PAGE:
Abilene's first splash pad is set to open soon. And while plenty of people are excited about the splash pad, it has led others to ask why the biggest city in the Big Country doesn't have a larger scale family friendly venue.
Abigail Lopez and her four kids aren't offended when you call them pool junkies. This summer they've driven to Brownwood, Eastland, Stephenville and now Albany to enjoy something Abilene doesn't have -- a water park.
"How can a smaller town afford that and a bigger town not be able to afford that?" asked Lopez.
Lopez and her kids have tried out Abilene's public pools. She said there's just no comparison to what others have invested.
"In order for a community to thrive, for us and Abilene as a town to thrive, there are those that have to give a little more for those who don't have that little more to give, to benefit the whole community...you'll get it back," said Lopez.
KTXS wanted to know, with local families like Lopez's leaving town for water parks, is Abilene losing out on tourism dollars?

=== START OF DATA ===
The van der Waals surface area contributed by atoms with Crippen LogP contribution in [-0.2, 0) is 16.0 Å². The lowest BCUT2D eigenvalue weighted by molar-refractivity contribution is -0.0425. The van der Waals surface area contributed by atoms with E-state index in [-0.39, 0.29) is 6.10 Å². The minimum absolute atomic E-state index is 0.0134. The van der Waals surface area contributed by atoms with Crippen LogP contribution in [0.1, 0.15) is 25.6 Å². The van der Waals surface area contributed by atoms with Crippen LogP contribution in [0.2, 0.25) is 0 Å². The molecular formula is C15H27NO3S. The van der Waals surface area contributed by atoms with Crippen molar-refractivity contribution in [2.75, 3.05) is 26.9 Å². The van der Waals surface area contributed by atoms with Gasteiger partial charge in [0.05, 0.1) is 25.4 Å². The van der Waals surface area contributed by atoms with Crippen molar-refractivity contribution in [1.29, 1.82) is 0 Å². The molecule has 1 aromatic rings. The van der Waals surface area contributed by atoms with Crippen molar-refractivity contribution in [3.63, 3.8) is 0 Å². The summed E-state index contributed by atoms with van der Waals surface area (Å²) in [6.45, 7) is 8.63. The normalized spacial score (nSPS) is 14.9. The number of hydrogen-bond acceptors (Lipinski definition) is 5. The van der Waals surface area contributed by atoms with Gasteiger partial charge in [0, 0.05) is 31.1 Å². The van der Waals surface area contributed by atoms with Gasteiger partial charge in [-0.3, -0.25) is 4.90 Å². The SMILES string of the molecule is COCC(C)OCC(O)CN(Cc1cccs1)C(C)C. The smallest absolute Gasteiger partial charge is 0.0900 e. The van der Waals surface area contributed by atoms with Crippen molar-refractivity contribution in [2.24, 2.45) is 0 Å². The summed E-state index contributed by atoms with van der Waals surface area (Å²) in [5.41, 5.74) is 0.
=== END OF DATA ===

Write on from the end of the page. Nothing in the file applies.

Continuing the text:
"There's definitely a quality of life issue, I feel like if we had one, not only would locals enjoy it, but other families. as far as tourism dollars, I'm not sure how big the impact would be because our main focus is to get heads in beds and fill up hotels," said Trish Dressen, director of communication at the Abilene Convention and Visitor's Bureau.
Dressen said unless visitors spend the night it's hard to calculate a hard dollar amount gained from a potential water park, something that's usually just a day trip.
"The question is, do the people of Abilene want us to use tax money to build a water park?" said Abilene City Councilman Joe Spano.
Spano has been a proponent of the project. He was preparing to bring it up with city council before the economic downturn re-adjusted everyone's focus.
Spano said the city is still catching up on more pressing expenses.
"You know the short answer is there are other priorities now but if the people of Abilene wanted to do it, I'm all for it. Let's also encourage if there are private companies, individuals, who want to do a partnership with the city, I think we could talk about that," said Spano.
It's a partnership Lopez said will definitely pay off.
"Families would definitely come to Abilene and I know we would see the revenue in no time," said Lopez.